Keep in mind that students can start repaying their subsidized loans at any time. Making payments while interest is subsidized could actually reduce some of the student’s borrowing costs.
If someone is struggling with repayment, they could check their eligibility for loan forgiveness. Programs like one-time federal student loan debt relief and Public Service Loan Forgiveness (PSLF) could help qualified borrowers manage their federal student loan debt.
Who is eligible for a subsidized loan?
Students must meet certain requirements to qualify for any type of federal student aid, including grants, work-study programs and loans. According to the DOE, a student must:
- be a U.S. citizen or an eligible noncitizen.
- have a valid Social Security number.
- be enrolled in an eligible program for the purpose of earning a degree or certificate.
- meet satisfactory academic progress requirements set by the student’s school.
- complete the FAFSA and not have loans in default or owe money on grants.
- prove they’re qualified to earn a degree by having a high school diploma or General Educational Development (GED) certificate.
In order to receive Direct Subsidized Loans, students must be enrolled at a school that participates in the Federal Direct Loan Program. In addition to the federal student aid requirements listed above, Direct Subsidized Loans have the following requirements:
- The student must be an undergraduate.
- The student must maintain at least part-time enrollment.
- The student must demonstrate financial need.
Qualifying students can borrow a maximum of $23,000 in subsidized loans over the course of their undergraduate degree. But the student’s school determines how much of that aid they can actually receive.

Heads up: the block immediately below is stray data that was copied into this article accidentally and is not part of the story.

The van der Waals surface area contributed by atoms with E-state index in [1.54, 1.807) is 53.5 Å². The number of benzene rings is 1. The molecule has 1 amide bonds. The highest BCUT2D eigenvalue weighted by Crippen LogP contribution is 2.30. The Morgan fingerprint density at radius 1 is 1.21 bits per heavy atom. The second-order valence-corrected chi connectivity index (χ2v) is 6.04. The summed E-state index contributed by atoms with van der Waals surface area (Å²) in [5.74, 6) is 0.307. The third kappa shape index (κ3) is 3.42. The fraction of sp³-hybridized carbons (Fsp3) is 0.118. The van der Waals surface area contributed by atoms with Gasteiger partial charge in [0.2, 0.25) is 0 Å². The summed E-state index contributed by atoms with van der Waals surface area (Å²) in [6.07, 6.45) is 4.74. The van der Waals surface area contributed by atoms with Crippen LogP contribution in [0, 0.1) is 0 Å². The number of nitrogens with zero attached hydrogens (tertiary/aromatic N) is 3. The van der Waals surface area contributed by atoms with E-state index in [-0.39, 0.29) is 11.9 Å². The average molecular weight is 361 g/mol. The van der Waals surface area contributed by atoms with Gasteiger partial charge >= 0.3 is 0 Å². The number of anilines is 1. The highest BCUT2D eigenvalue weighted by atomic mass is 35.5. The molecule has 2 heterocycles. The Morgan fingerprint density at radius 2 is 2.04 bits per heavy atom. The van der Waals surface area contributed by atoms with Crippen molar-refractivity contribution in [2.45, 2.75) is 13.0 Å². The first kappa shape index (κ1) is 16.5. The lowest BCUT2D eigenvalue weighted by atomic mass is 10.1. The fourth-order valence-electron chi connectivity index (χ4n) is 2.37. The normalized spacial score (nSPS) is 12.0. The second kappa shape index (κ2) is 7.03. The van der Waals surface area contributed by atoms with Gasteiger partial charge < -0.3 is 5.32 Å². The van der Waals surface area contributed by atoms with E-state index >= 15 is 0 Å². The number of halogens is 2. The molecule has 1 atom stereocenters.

What is financial need for a subsidized loan?
Students must demonstrate financial need to qualify for a Direct Subsidized Loan. Financial need is determined by the following factors:
- Cost of attendance: This amount is determined by the school and can include costs like tuition, room and board, textbooks and more.
- Expected family contribution: This number is based on information provided in a student’s FAFSA, such as their family’s income and assets and any benefits they receive.
- Other financial aid estimate: The school may also consider any additional aid a student receives, including merit scholarships, grants and more.
A school’s financial aid office will typically add up a student’s expected family contribution and other financial aid estimates and subtract that number from the cost of attendance. The difference is the amount that determines a student’s financial need.
How much money can you borrow with a subsidized loan?
For subsidized loans, there is a lifetime borrowing cap of $23,000. If a borrower pays down their balance while they’re enrolled, they might be able to borrow more. But they can’t have more than the maximum loan amount outstanding at any time.
There are also caps on how much students can borrow each year.
- First year: $3,500
- Second year: $4,500
- Third year and beyond: $5,500
Who determines how much you can borrow in subsidized loans?
Keep in mind that there are different ways to apply for a student loan, and the loan type often determines the application process.
Federal student loans, including subsidized loans, require borrowers to complete the FAFSA through the DOE. However, it’s ultimately up to each school’s financial aid office to determine the type and amount of financial aid offered to each student.
Subsidized loans in a nutshell
Finding ways to pay for college can feel overwhelming, but there are several options to explore. Subsidized loans are one option that could help some college students offset borrowing costs, but not every borrower is eligible for them.
It’s important to research different financing options and understand how each one could affect your financial future.
If you want to learn more about financially preparing for college, you can read about strategies for paying off student loans.